The phenomena reported in the question are a consequence of pandoc's use of a temporary directory for the intermediate files (
input.pdf). A new temporary directory is used on each run, with a different name. Then the warning message(s) given by latexmk result from the combination of this and the use of latexmk with an auxdir to preserve information between runs. Since latexmk adjusts to the situation on the current run, correct results are obtained, and the warnings can be safely ignored.
However, the warnings do indicate that latexmk detected a potentially anomalous situation that the user may need to know about. In this case, the workflow can be improved to get more advantages from the use of latexmk, without the messages. (In addition, the messages need to be improved, which I've done for the next release of latexmk, probably v. 4.76.)
Pandoc puts an
input.tex file generated from the source file in a temporary directory. It compiles it to an
input.pdf file in the same directory, with the use of the
--output-directory option to latexmk (or to pdflatex if that is used instead). It then copies/moves the .pdf file to the final destination, and finally removes the temporary directory. The next time pandoc is used, the temporary directory is different. Between runs of latexmk, information about the state of files is preserved in the
input.fdb_latexmk file mentioned in the warning messages from latexmk; this include information on the
input.pdf file. With the changed name of the temporary directory on the next run, latexmk reports what it sees, since it does not correspond to the situations it usually deals with. It adjusts to the new conditions. The directory part of name of the 'input.tex` file also changes, but that's handled correctly by latexmk's usual method of detecting changes of source files, so it doesn't report that.
Use an output directory by giving pandoc the appropriate option, e.g.,
Then pandoc generates both the intermediate
input.pdf files in the specified directory, but doesn't delete them at the end of the run. This actually works with both latexmk and pdflatex as the pdf engines used by pandoc.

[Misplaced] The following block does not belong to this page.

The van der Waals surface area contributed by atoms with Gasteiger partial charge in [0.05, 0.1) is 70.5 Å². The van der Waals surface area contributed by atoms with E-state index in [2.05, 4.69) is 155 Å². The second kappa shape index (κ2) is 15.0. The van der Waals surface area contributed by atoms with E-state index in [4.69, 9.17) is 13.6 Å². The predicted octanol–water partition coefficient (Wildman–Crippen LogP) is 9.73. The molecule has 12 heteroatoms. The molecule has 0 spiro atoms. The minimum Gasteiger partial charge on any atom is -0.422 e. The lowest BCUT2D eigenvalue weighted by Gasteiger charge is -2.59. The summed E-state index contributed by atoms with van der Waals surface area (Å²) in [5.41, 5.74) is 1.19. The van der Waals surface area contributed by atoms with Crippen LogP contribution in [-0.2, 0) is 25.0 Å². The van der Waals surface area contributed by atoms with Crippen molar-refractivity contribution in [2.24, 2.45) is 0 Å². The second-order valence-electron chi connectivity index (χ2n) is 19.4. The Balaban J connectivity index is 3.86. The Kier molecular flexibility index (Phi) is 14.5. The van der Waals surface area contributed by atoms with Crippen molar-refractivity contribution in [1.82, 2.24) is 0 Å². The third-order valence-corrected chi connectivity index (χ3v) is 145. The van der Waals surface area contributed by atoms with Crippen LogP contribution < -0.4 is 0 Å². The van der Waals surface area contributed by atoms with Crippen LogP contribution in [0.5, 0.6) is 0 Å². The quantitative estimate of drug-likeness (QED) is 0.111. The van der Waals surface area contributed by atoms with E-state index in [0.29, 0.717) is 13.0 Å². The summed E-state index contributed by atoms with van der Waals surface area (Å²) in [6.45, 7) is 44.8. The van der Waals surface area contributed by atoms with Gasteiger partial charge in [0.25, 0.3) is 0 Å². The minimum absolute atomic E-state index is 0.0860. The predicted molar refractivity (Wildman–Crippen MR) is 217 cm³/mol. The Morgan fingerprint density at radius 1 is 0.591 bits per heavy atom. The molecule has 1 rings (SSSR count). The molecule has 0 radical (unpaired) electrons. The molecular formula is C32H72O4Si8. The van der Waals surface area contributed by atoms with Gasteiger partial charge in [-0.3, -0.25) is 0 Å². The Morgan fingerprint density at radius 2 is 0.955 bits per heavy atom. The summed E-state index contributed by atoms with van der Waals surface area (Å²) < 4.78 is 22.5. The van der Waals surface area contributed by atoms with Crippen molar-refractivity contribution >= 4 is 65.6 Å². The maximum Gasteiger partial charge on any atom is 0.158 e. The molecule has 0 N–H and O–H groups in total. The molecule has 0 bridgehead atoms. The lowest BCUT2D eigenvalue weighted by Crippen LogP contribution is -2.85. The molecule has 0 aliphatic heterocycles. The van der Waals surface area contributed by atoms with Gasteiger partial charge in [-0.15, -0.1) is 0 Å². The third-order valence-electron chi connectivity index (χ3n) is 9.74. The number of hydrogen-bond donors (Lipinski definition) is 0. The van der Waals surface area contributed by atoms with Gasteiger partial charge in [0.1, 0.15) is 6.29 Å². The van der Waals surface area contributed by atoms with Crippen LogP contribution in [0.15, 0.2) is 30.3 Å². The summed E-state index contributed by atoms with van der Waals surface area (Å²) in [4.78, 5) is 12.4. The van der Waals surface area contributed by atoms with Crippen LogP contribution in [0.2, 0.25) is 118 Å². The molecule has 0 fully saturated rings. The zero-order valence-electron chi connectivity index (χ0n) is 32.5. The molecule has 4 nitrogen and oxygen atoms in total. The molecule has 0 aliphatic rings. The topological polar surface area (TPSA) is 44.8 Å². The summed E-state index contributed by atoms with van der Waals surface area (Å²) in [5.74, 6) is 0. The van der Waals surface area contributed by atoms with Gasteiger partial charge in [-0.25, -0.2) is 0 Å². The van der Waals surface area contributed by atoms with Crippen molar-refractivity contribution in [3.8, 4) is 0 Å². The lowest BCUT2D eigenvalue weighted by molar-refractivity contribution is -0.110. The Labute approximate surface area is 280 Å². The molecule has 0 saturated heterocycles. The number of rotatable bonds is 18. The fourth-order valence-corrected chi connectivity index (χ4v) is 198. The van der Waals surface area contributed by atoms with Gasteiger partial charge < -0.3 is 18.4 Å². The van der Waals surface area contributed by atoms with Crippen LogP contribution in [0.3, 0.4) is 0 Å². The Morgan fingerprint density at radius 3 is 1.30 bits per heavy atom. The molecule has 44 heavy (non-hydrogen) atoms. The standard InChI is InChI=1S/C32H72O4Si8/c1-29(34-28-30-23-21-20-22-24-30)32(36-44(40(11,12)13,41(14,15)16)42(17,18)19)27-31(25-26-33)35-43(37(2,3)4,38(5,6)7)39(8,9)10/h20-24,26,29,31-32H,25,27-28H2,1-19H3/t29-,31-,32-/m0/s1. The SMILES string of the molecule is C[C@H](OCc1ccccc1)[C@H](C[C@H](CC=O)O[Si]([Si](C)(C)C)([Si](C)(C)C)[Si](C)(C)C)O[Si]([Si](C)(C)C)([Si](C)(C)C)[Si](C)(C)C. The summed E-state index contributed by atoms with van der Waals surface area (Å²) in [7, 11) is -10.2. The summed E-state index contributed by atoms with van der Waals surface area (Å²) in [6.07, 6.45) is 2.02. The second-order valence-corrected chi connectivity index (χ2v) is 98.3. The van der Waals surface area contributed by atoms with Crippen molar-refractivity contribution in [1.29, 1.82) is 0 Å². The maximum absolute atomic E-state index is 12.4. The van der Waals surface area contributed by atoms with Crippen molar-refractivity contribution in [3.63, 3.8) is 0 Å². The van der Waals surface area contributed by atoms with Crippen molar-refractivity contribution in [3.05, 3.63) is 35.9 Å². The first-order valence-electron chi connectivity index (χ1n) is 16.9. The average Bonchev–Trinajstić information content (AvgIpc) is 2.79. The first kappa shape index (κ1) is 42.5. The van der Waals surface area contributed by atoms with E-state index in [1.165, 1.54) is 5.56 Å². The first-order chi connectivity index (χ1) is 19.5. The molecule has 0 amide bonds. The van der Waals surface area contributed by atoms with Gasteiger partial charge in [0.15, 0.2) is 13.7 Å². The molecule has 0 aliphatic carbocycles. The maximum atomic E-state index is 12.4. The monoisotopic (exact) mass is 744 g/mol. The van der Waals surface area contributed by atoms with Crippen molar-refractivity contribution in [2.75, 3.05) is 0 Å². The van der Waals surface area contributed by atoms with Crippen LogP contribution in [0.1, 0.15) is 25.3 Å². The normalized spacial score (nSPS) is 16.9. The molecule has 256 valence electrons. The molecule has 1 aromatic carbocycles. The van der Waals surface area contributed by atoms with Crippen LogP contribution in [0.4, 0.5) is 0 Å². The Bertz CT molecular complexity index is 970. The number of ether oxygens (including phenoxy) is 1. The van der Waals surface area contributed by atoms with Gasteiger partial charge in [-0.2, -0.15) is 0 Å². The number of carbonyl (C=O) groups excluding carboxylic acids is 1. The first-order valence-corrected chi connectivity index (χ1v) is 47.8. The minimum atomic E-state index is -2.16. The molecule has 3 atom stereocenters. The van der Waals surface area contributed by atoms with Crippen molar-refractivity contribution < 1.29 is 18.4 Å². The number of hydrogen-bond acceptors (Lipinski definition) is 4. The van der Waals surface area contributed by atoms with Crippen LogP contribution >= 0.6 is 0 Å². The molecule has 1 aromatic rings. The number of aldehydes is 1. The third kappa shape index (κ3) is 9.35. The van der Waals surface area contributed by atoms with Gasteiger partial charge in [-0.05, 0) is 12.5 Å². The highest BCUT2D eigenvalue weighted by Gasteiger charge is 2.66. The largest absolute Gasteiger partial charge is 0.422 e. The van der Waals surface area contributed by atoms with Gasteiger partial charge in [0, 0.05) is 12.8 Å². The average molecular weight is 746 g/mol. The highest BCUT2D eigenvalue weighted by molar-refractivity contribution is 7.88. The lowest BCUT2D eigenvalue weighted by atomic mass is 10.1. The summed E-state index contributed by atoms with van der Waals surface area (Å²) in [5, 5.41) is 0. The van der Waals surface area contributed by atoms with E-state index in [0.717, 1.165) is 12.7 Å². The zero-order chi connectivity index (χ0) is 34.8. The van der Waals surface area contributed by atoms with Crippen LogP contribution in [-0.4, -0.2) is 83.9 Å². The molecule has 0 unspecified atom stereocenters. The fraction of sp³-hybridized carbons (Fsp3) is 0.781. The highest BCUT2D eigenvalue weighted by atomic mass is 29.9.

A small advantage of this is that if the .md source file hasn't changed when you rerun pandoc, latexmk no longer does any run of pdflatex, since the
input.tex file hasn't changed in location. The original method always results in at least one run of pdflatex by latexmk.
You could also just use an output directory, without separate use of an aux directory. That is documented in the current pandoc manual.
I tested that this solution does work with at least the current version, 2.16.1 of pandoc.
It is also possible to use pandoc only to generate a (stand-alone) .tex file, and then apply latexmk to that. Under a Unix-like operating system (e.g., Linux, macOS), the following command works, when the source file is trymd.md
pandoc trymd.md -s -o aux/trymd.tex \
&& latexmk -auxdir=aux -outdir=. -emulate-aux-dir -pdf -quiet aux/trymd.tex \
&& rm trymd.fls
(If you use MS-Windows, you will have to use a suitable equivalent, of course.)
Now all the intermediate files are in the aux directory only. They also have the same base name as the .md source file, so applying this method to multiple source files doesn't result in interference between files. (In contrast, leaving all the work to pandoc results in intermediate files with a single base name,
Solution 3 (proposed)
(I haven't implemented this, at least not yet.) It should be possible to configure latexmk to get pandoc to do a conversion from an .md (or other file) to an intermediate .tex file before it runs pdflatex. Then you could just do
latexmk file.md, without mentioning pandoc except in a latexmk configuration file.
This is a practical example of a more general situation where a .tex file is not written by the user but is generated programmatically from other source files.